A Gorgeous Map of San Francisco's Independent Coffee Shops

How "walkable coffee shops" might foster a better sense of community.

Image
MIT Media Lab

If every independent coffee shop in San Francisco had a gang color and territory, what would you get?

To start, one of the most effete turf wars in history, with skinny bearded guys trying to kneecap each other without spilling their macchiato. But also this splendid, rainbow-colored cartography of coffee shops and the neighborhoods they serve, created by the data-viz magicians inside MIT's Social Computing Group.

The map is part of MIT's "You Are Here" project, an ambitious attempt to make a data-based map every day for a year. Based on Google's API troves, it shows the shops as red dots surrounded by multihued auras representing a "region which is walkable to a specific coffee shop (within one kilometer or 0.7 miles)." According to the MIT folks, the ability to stroll to a coffee shop is an important part of a healthy city. They explain:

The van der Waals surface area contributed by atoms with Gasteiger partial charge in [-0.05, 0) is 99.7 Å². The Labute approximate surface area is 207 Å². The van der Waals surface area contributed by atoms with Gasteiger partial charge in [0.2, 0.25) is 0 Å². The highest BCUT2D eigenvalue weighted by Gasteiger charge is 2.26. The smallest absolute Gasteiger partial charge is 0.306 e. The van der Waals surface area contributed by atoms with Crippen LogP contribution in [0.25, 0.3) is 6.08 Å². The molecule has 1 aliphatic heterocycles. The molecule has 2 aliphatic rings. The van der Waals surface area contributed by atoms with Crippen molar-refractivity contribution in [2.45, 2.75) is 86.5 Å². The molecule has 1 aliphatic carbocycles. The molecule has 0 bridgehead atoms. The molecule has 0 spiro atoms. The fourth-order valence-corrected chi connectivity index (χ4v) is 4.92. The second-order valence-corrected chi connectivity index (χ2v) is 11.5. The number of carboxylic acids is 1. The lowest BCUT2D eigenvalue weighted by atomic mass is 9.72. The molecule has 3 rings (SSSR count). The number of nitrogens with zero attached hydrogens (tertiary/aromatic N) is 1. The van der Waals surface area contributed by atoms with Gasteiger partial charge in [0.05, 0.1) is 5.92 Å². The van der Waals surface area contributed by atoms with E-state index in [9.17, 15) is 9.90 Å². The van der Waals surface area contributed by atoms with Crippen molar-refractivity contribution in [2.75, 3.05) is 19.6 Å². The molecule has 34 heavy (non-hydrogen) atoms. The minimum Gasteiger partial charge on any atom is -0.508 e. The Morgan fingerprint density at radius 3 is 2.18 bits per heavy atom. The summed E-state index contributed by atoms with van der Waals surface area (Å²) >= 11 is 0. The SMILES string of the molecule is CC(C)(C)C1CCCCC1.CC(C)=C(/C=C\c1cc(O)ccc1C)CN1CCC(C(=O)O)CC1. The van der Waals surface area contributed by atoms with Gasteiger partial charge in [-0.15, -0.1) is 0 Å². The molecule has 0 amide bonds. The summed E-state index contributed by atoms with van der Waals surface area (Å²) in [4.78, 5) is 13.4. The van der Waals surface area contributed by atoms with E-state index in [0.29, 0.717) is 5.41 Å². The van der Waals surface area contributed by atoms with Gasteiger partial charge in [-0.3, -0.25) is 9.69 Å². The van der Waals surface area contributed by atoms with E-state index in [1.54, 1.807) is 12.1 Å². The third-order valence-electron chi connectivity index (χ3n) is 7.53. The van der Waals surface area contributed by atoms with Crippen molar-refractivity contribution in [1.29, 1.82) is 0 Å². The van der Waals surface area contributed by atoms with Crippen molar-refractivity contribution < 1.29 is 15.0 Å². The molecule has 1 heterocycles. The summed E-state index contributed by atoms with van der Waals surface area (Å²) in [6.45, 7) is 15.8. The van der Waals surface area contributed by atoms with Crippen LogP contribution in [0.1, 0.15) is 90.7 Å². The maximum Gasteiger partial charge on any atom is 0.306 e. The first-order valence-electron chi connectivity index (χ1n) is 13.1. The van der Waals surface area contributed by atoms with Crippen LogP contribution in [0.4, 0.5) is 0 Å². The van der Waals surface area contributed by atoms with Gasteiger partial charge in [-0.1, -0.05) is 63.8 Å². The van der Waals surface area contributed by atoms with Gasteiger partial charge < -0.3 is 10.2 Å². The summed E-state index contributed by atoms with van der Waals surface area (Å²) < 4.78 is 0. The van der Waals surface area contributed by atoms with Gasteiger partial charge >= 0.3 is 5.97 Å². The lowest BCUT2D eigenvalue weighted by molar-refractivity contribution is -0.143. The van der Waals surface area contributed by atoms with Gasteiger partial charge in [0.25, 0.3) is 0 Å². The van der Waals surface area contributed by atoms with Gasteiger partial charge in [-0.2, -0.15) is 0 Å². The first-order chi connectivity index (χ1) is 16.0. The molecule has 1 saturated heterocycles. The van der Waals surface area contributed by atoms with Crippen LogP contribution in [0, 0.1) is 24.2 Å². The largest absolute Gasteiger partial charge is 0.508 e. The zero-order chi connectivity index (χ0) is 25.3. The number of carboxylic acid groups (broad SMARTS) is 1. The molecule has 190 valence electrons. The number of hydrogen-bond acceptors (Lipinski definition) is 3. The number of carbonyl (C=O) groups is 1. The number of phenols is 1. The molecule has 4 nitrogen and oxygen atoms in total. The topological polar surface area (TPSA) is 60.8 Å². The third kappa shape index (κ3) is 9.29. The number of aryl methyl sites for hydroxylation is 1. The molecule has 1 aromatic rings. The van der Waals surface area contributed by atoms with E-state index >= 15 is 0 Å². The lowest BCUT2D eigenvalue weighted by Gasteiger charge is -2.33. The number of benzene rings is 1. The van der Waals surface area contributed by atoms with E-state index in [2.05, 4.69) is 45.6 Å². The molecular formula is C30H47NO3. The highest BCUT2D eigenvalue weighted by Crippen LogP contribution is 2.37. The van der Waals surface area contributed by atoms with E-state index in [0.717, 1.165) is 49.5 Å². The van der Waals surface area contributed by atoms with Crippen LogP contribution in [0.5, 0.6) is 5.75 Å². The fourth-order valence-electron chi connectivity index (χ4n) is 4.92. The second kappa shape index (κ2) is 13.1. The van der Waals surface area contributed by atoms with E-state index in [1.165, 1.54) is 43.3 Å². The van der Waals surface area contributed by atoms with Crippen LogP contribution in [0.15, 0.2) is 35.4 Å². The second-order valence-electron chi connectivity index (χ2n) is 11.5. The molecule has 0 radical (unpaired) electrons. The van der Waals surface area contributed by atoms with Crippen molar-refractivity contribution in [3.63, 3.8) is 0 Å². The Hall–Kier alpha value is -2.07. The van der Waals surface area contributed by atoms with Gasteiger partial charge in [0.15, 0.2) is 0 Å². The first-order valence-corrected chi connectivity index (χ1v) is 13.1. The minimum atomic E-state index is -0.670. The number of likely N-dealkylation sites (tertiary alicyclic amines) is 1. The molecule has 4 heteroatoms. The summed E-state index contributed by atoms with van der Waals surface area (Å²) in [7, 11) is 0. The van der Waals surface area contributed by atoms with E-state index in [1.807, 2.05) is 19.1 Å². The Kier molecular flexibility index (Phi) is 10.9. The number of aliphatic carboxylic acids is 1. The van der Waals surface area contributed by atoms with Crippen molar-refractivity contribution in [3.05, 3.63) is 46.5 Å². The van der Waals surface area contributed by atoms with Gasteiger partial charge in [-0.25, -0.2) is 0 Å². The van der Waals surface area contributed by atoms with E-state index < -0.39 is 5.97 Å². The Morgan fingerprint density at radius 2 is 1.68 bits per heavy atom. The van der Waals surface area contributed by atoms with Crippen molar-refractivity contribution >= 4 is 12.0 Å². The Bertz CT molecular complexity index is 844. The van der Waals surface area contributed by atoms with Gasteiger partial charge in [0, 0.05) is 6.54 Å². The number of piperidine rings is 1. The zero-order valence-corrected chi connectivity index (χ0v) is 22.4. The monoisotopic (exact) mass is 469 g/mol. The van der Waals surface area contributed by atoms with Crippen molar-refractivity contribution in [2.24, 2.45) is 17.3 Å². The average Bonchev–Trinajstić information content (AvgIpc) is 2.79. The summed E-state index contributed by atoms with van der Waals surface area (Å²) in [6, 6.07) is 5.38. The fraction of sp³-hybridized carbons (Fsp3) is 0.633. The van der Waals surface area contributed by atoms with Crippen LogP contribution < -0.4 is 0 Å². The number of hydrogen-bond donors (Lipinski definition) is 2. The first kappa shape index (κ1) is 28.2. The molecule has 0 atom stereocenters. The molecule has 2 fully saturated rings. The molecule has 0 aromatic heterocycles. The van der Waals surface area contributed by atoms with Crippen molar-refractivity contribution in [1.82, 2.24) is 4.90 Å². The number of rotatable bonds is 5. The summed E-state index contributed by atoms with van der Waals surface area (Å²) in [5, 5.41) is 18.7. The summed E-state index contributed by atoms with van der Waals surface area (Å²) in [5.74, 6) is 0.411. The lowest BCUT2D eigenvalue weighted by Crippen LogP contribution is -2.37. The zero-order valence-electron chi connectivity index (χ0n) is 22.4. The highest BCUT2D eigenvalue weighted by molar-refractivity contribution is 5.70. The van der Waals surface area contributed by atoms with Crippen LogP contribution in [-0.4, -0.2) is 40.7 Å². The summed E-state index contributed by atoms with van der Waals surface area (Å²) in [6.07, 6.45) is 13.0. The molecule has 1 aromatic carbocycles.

Independent coffee shops are positive markers of a living community. They function as social spaces, urban offices, and places to see the world go by. Communities are often formed by having spaces in which people can have casual interactions, and local and walkable coffee shops create those conditions, not only in the coffee shop themselves, but on the sidewalks around them. We use maps to know where these coffee shop communities exist and where, by placing new coffee shops, we can help form them.

The map shows what probably could've been predicted: a dense clumping of coffee shops in the downtown area, SoMa, and North Beach, with a booming canyon of java stretching down into the hip Mission District. There are fewer shops in farther-out communities like the Sunset District and Bayview, and the visionary entrepreneur who will build a Philz on top of Twin Peaks hasn't arrived, yet.

To see how San Francisco stacks up to other cities in terms of coffee-shop distribution, MIT also made this map of Brooklyn:

 

There's also this one for Cambridge:

Maps courtesy of the Social Computing Group at the MIT Media Lab

About the Author